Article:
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Priority To The Relationship…

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Acts 13:16-22 (KJV)

16 Then Paul stood up, and beckoning with his hand said, Men of Israel, and ye that fear God, give audience.
17 The God of this people of Israel chose our fathers, and exalted the people when they dwelt as strangers in the land of Egypt, and with an high arm brought he them out of it.
18 And about the time of forty years suffered he their manners in the wilderness.
19 And when he had destroyed seven nations in the land of Chanaan, he divided their land to them by lot.
20 And after that he gave unto them judges about the space of four hundred and fifty years, until Samuel the prophet.
21 And afterward they desired a king: and God gave unto them Saul the son of Cis, a man of the tribe of Benjamin, by the space of forty years.
22 And when he had removed him, he raised up unto them David to be their king; to whom also he gave testimony, and said, I have found David the son of Jesse, a man after mine own heart, which shall fulfil all my will.

King David made several big mistakes in his life.

Yet he was called a man after God’s own heart and was mightily used by the Lord to lead the Israelites. What set him apart was the priority he placed on his relationship with the heavenly Father.

David delighted in knowing God and sought Him earnestly.

Writing, “My soul thirsts for You, my flesh yearns for You in a dry and weary land,” he declared that God’s love was better than life and pledged to praise Him all his days (Ps. 63:1, 3-4).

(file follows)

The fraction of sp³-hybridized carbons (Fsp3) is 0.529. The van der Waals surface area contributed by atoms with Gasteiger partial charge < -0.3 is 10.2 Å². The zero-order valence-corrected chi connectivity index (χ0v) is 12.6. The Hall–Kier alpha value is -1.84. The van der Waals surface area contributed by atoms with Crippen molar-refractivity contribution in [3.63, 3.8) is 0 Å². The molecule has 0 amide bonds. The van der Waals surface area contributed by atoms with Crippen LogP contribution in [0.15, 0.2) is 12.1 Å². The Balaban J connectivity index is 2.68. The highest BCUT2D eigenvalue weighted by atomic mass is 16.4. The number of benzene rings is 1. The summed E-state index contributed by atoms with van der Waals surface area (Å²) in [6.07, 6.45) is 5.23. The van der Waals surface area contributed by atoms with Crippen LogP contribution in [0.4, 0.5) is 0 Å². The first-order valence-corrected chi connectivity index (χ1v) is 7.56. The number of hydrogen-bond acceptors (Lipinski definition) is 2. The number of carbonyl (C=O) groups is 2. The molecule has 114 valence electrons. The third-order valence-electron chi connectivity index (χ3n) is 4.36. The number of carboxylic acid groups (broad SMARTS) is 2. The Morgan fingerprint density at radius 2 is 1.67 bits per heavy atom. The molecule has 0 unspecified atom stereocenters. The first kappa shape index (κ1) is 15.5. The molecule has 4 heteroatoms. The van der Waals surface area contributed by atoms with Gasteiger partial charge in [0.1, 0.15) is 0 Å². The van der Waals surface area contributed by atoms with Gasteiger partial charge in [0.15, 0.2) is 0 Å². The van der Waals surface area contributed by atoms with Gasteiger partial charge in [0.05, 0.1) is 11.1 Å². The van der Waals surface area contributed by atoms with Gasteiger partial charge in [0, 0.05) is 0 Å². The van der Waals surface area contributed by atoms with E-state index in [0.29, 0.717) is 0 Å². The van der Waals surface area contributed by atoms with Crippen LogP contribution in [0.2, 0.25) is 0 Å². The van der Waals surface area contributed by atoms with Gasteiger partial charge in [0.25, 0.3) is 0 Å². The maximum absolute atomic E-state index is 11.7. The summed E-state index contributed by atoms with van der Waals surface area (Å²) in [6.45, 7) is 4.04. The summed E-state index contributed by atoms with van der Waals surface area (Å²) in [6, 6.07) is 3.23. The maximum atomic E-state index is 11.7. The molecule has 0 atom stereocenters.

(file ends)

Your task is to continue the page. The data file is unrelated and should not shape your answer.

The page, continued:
David viewed the world from a God-centered perspective.

He marveled at the Lord’s creative power in the world, relied on Him for protection and strength, and proclaimed allegiance in his writings. He also prayed fervently and frequently, lifting requests in the morning and expectantly awaiting a response (Ps. 5:3). At night he’d continue communing with God (Ps. 63:6).

Both actions–praying and meditating on God’s character–fueled his trust in the Lord. His faith sustained him throughout life: when he was a shepherd boy protecting sheep from attacks by wild animals, a young man defeating the giant Goliath, and the nation’s anointed leader escaping King Saul’s murderous plans.

Whatever his circumstances, he sought the Lord and gave priority to their relationship.

The Psalms record David’s desire to know God and be known by Him. He sought the Lord’s guidance through prayer and had a heart for Him. Jesus invites us to draw near and spend our time learning from Him (Matt. 11:28-29).

Have you made following Christ the priority of your life?

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Living In “The Freedom”…

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John 8: 31-32 (KJV)

31 Then said Jesus to those Jews which believed on him, If ye continue in my word, then are ye my disciples indeed;
32 And ye shall know the truth, and the truth shall make you free.

Jesus had quite an audience that day.

The crowds had just witnessed an intense seen when the scribes and Pharisees bought to Jesus a woman who had been caught in the act of adultery (see John 8:11).

Then they saw Jesus’ liberating love in action as He looked at her and said “Neither do I condemn you; go and sin no more.” This woman walked away forgiven, free, and saved from certain doom.

A little later, Jesus proclaimed, “If you abide in my word, you are my disciples indeed. And you shall know the truth, and the truth shall make you free” (John 8:31, 32).

Consider these versus the believer’s emancipation proclamation.

In verses 34-36, Jesus explains more of what He means: “Most assuredly, I say to you, whoever commits sin is a slave to sin. And a slave does not abide in the house forever, but a son abides forever. Therefore if the Son makes you free, you shall be free indeed.”

On the surface, this sounds very simple, and in a foundational sense, it is. But it’s one thing to believe that Jesus can set you free from patterns of sin. It’s quite another to experience that freedom in your own life.

Most of us have difficulty in the action stage of belief; the vital link between knowing by intellect and knowing by experience (see James 2:14-26).